Dreamcatcher’s Second Full Album Is Cause To Get More Excited Than Usual

K-Pop — Opinions

The seven-member K-Pop group’s second foray into full album territory should generate more hype than a normal release for many good reasons.

Dreamcatcher and their backup dancer crew during their last full album promotions in early 2020. Source: Dream Catcher Company

As Dreamcatcher’s reported early April 2022 comeback creeps ever closer, I thought it would be a good idea to drop in a few reminders as to why this particular release, the group’s second full album, is reason to get even more excited than usual. Comebacks as a whole in K-Pop are fun and exciting times for fans of a group — the ramp-up to an album release along with all the promotions that come with it are good enough on their own, but full album releases definitely hit different for a variety of reasons.

Dreamcatcher’s first full album release back in February 2020, “Dystopia: The Tree of Language”, was a milestone in the group’s history, due to a variety of factors both general to the K-Pop industry and specific to the group. So as we await news of their latest album, here’s a few thoughts as to why Dreamcatcher’s second full album should generate a bit more anticipation than normal.

Full albums typically have room to contain a wider variety of songs.

Because full albums are usually expected to have seven to eight tracks or more, the chances of seeing a bit more of a variety of songs is much higher. While a group’s core sound is certain to be present on a full album, there is a bit more room for experimentation and a different musical color from the group overall, leading to B-sides that garner as much or sometimes even more popularity than the group’s title track.


Dreamcatcher’s “Dystopia: The Tree of Language” was no exception to this rule. The thirteen-track release delighted fans because of the length and breadth of musical range. We had pure rock (“Tension”), trap (“Red Sun”), funk (“Black or White”), lounge/jazz-influenced (“Jazz Bar”) and more. Additionally, it’s fairly common with K-Pop full album releases to get some previously-heard tracks as well, and 2018 fan song “Full Moon” and Siyeon’s at-the-time just released solo debut track “Paradise” rounded out an already-solid album. Combine that with the fact that Dreamcatcher and their producers added their own unique flavor or hybridized their rock core with these tracks, and it’ll be interesting to hear what we get this time around.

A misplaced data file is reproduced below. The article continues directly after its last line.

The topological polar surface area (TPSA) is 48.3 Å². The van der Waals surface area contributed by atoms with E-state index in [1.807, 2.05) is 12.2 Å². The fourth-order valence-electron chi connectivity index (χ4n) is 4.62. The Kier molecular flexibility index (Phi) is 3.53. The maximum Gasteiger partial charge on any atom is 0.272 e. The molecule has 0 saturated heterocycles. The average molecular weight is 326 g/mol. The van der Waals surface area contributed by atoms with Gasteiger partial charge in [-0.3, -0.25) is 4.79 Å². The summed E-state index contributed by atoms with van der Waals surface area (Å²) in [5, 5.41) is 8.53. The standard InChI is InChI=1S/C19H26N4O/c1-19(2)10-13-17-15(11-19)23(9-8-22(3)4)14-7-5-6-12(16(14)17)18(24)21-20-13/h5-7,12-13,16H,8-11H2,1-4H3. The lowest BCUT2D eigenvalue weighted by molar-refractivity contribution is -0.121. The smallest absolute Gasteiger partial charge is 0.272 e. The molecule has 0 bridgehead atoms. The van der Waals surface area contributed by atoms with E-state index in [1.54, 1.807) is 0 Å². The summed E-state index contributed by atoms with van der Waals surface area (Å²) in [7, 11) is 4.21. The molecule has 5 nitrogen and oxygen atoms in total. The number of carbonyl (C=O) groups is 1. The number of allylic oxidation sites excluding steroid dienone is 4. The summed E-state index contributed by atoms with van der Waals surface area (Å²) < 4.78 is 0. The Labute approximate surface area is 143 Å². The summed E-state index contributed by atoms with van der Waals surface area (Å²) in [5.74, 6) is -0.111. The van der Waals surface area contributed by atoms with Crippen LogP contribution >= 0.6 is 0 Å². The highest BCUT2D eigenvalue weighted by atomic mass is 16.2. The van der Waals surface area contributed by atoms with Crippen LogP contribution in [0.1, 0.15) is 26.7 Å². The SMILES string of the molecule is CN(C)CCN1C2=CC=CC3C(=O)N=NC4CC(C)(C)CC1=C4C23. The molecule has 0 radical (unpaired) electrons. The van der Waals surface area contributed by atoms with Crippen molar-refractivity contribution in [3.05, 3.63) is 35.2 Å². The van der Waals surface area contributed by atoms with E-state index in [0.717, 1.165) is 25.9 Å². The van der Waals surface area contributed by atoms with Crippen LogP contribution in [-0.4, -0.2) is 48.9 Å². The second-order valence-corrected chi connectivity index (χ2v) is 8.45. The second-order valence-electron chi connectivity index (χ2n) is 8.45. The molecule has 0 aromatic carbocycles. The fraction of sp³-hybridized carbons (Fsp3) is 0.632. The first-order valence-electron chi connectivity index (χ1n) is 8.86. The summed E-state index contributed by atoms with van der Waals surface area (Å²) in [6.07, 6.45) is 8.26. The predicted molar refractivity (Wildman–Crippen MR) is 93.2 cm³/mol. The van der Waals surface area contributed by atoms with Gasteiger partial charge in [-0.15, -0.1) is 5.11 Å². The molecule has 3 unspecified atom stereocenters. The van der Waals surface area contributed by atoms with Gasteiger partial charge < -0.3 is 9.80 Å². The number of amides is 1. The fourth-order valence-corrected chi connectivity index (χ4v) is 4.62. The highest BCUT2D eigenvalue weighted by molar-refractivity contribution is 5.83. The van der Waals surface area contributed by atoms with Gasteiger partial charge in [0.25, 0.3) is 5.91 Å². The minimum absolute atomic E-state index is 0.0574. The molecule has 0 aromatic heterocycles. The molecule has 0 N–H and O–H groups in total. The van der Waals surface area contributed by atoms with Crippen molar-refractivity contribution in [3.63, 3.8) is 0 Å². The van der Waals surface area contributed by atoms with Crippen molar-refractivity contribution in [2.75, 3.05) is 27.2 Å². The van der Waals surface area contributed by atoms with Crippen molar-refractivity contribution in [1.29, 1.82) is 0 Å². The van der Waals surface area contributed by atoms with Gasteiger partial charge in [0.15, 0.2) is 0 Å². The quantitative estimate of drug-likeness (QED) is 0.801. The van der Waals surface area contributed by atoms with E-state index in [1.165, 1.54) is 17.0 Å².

I’ve speculated that we might get a couple of the Dystopia series title tracks re-recorded with Handong’s parts (as she was in China during the original promotion period), but the potential for new musical types, sub-unit songs, and more feels pretty high, and is cause for excitement. This brings me to the next reason for getting excited about this next full album.

Full albums have a high chance of being promoted longer-than-usual or with a wider range of performed songs.

Because of the range of full album songs, groups will typically want to either extend promotions for longer than the usual two to three week period, or have the same promotional period but showcase more than the title and a selected B-side. After all, part of the point of K-Pop album promotions is to show off the group’s range as well as their performance/musical presence for their title track.

While perhaps unplanned due to the COVID-19 pandemic ramp-up that cancelled their Japanese promotions for 2020 track “Endless Night, Dreamcatcher nevertheless took the opportunity to extend promotions of their first full album, going from rock/EDM hybrid title track “Scream” to rock/funk hybrid track “Black or White”, featuring a new round of performances and variety show appearances. Fans were treated to a couple more weeks of stages and for Dreamcatcher to show off another style of song for their first full album release, increasing visibility for their music.

But even were the promotion period for “Dystopia: The Tree of Language” to have remained the length of promotions for “Scream”, Dreamcatcher was already highlighting plenty of songs from their full album as it is. “Scream”, “Red Sun”, and “Sahara” all saw official content attached to them, and the different musical styles of each song, along with “Black or White”, managed to captivate the attention of many new fans and delight already existing ones. Having the room of a full album to be able to present such diversity in performance and promotion really put Dreamcatcher on the map. Speaking of which…


Dreamcatcher’s last full album, “Dystopia: The Tree of Language”, was a milestone for the group, on a variety of levels.